Less than two months after taking over as the caretaker coach at Chivas USA, Wilmer Cabrera enters the new Major League Soccer season opener battling something no coach has faced there in years.
With moody and mercurial owner Jorge Vergara gone after being bought out by the league last month, the team and its few remaining fans have some reason to hope after four seasons in which Chivas lost more than twice as many games as it won.
And while Cabrera doesn't want to dampen that enthusiasm, he is pleading for a little patience and perspective.
"We are coaches. We are not magicians," he warns. "We cannot have that formula in our pocket that says, 'Just do this and you'll be successful.' No. We have to work on that."
That work begins in earnest Sunday when Chivas USA plays host to the Chicago Fire in a noon matinee at the StubHub Center. And making Cabrera's task more challenging is the fact he will be trying to build stability on an unstable foundation.
Vergara went through six coaches and tried nearly as many playing styles in his last five years with the team. So Cabrera and interim team President Nelson Rodriguez, both well-respected former MLS executives, have been charged with restoring some predictability as well as some hope in the franchise while the league looks for more permanent ownership.
"You can't move forward if you're on a treadmill," Rodriguez says.
"The only part of the past I'm interested in is not repeating any mistakes. We want to be a learning organization. The seeds that we plant today, the fruit may not be borne this season. It's about doing things the right way. That's easy to say but it's hard to have the discipline to do."
While Cabrera is preaching caution, though, Rodriguez has said openly that his goals include not just a playoff appearance but Chivas' first-ever postseason series win as well.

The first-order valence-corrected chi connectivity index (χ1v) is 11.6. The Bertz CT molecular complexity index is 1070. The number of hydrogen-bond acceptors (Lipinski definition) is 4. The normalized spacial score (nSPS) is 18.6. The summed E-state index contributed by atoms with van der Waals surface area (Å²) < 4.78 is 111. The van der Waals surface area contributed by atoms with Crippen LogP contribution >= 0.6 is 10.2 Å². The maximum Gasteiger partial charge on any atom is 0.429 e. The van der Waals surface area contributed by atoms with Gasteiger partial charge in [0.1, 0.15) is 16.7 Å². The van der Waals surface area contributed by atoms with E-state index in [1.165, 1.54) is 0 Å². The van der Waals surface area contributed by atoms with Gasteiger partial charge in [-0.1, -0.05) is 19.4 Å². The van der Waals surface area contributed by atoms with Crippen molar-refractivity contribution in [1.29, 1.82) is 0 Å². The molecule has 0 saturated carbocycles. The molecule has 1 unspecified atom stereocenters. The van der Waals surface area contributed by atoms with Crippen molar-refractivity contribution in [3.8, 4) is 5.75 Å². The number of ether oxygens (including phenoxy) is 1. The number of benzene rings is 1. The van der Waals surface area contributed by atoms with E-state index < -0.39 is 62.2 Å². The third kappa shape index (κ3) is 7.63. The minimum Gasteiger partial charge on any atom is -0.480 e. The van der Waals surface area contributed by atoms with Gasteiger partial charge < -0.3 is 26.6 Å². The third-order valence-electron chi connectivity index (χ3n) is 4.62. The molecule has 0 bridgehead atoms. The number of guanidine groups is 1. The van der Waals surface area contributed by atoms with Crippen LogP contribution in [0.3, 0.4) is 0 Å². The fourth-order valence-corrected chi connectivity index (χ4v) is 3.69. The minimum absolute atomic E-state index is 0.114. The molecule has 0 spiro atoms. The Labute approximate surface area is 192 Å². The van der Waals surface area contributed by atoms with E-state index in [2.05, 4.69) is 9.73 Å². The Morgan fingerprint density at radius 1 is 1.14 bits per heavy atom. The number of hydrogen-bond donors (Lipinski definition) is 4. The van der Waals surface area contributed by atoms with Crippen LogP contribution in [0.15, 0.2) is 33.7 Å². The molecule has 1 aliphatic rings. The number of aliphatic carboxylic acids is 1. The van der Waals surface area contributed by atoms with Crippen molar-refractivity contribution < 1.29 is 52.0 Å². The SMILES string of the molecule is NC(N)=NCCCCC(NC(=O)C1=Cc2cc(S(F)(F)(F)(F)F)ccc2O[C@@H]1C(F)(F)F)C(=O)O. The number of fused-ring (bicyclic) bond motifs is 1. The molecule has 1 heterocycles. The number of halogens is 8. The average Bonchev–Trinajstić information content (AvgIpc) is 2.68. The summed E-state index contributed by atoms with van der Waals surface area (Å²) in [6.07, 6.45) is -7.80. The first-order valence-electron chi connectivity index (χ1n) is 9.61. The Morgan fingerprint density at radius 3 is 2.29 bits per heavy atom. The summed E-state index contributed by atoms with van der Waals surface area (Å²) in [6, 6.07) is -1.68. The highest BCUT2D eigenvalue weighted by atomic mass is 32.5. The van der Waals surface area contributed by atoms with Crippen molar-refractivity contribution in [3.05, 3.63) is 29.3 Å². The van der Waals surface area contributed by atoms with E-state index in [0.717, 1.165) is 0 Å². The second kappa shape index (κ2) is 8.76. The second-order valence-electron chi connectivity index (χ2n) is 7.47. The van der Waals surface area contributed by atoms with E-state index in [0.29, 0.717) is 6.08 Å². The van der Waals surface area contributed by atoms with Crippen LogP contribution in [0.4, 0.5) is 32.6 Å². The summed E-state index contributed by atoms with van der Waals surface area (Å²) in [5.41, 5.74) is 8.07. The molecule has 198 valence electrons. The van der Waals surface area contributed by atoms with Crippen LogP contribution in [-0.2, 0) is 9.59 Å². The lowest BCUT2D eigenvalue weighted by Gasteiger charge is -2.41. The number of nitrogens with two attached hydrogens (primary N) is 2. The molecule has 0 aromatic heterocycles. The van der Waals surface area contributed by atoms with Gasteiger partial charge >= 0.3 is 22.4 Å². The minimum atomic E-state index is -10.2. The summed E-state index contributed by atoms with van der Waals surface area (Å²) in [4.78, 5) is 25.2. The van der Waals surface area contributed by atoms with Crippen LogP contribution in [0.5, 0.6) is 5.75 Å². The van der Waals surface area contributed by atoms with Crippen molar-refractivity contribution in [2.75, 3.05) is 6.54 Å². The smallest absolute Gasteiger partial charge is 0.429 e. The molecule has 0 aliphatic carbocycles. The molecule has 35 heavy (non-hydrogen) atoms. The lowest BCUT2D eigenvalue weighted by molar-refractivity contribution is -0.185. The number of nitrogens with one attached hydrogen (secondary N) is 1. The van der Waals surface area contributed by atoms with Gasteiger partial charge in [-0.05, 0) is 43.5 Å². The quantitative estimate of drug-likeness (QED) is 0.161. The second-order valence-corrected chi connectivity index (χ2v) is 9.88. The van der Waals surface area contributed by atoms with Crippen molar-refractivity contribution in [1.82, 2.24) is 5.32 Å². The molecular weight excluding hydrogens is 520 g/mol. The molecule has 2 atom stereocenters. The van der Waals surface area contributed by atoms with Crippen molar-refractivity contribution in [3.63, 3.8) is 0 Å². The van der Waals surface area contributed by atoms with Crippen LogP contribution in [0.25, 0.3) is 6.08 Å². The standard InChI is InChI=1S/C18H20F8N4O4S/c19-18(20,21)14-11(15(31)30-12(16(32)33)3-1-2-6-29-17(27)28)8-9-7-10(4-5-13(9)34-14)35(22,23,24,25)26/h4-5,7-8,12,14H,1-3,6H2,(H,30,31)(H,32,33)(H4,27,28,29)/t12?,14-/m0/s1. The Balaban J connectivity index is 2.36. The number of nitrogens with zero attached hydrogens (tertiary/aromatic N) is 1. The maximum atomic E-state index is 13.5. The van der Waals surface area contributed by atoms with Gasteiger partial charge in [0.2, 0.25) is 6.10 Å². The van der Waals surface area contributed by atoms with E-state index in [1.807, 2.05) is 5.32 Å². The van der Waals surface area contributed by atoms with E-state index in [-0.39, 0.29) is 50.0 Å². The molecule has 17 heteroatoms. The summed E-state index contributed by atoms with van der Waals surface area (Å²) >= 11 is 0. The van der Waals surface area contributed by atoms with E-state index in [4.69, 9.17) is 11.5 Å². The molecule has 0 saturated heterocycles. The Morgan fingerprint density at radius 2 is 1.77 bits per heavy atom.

"There is a real sense that there is something special within our grasp," he says. "There's a real chance for us to be a surprise story."
Chivas did not lose in eight preseason games and in forward Erick Torres — who scored seven times in 15 games after arriving last July on loan from the franchise's former sister club in Guadalajara — the team has a legitimate scoring threat.
But Torres may not be around long. In a final act of pique Vergara, who still owns Chivas of Guadalajara, says he'll bring Torres back to Mexico when his loan expires in June. That will leave Chivas USA's offense in the hands of former Seattle Sounders midfielder Mauro Rosales and four aging players new to MLS — forwards Adolfo Bautista (Mexico) and Luke Moore (England) and midfielder Agustin Pelletieri (Argentina) and Daniel Fragoso (Spain).
"On paper they're very good players. What they have done for their teams, that's why we brought them here," Cabrera says. "And now they have to do it for Chivas."
But, the coach adds, "there's a process. We have guys that they don't know the league yet. They don't know the style of play and the speed of the game in MLS. That takes time."
Time, however, is something Chivas USA may finally have on its side.
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